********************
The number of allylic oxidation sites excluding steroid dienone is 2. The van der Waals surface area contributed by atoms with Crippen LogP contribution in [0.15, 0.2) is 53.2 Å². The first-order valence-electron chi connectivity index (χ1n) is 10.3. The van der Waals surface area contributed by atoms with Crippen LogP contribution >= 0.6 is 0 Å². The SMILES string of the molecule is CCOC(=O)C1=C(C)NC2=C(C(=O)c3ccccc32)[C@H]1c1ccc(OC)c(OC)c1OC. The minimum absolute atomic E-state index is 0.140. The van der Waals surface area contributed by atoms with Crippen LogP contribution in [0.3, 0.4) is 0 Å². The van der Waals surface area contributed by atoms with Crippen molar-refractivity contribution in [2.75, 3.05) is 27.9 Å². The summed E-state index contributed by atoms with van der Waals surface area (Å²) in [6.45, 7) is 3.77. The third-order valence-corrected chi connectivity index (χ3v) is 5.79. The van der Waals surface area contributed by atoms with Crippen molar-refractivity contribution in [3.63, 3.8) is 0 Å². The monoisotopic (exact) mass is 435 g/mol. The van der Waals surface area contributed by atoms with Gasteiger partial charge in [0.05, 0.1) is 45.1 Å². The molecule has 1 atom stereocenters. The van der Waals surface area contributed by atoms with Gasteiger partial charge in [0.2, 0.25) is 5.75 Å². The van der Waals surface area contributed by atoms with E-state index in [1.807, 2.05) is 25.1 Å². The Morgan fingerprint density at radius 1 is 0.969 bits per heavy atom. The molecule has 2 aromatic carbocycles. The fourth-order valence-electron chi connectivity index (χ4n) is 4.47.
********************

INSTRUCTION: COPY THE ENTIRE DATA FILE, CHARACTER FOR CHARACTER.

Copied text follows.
The number of allylic oxidation sites excluding steroid dienone is 2. The van der Waals surface area contributed by atoms with Crippen LogP contribution in [0.15, 0.2) is 53.2 Å². The first-order valence-electron chi connectivity index (χ1n) is 10.3. The van der Waals surface area contributed by atoms with Crippen LogP contribution >= 0.6 is 0 Å². The SMILES string of the molecule is CCOC(=O)C1=C(C)NC2=C(C(=O)c3ccccc32)[C@H]1c1ccc(OC)c(OC)c1OC. The minimum absolute atomic E-state index is 0.140. The van der Waals surface area contributed by atoms with Crippen LogP contribution in [0.3, 0.4) is 0 Å². The van der Waals surface area contributed by atoms with Crippen molar-refractivity contribution in [2.75, 3.05) is 27.9 Å². The summed E-state index contributed by atoms with van der Waals surface area (Å²) in [6.45, 7) is 3.77. The third-order valence-corrected chi connectivity index (χ3v) is 5.79. The van der Waals surface area contributed by atoms with Crippen molar-refractivity contribution in [3.63, 3.8) is 0 Å². The monoisotopic (exact) mass is 435 g/mol. The van der Waals surface area contributed by atoms with Gasteiger partial charge in [0.05, 0.1) is 45.1 Å². The molecule has 1 atom stereocenters. The van der Waals surface area contributed by atoms with Gasteiger partial charge in [0.2, 0.25) is 5.75 Å². The van der Waals surface area contributed by atoms with E-state index in [1.807, 2.05) is 25.1 Å². The Morgan fingerprint density at radius 1 is 0.969 bits per heavy atom. The molecule has 2 aromatic carbocycles. The fourth-order valence-electron chi connectivity index (χ4n) is 4.47.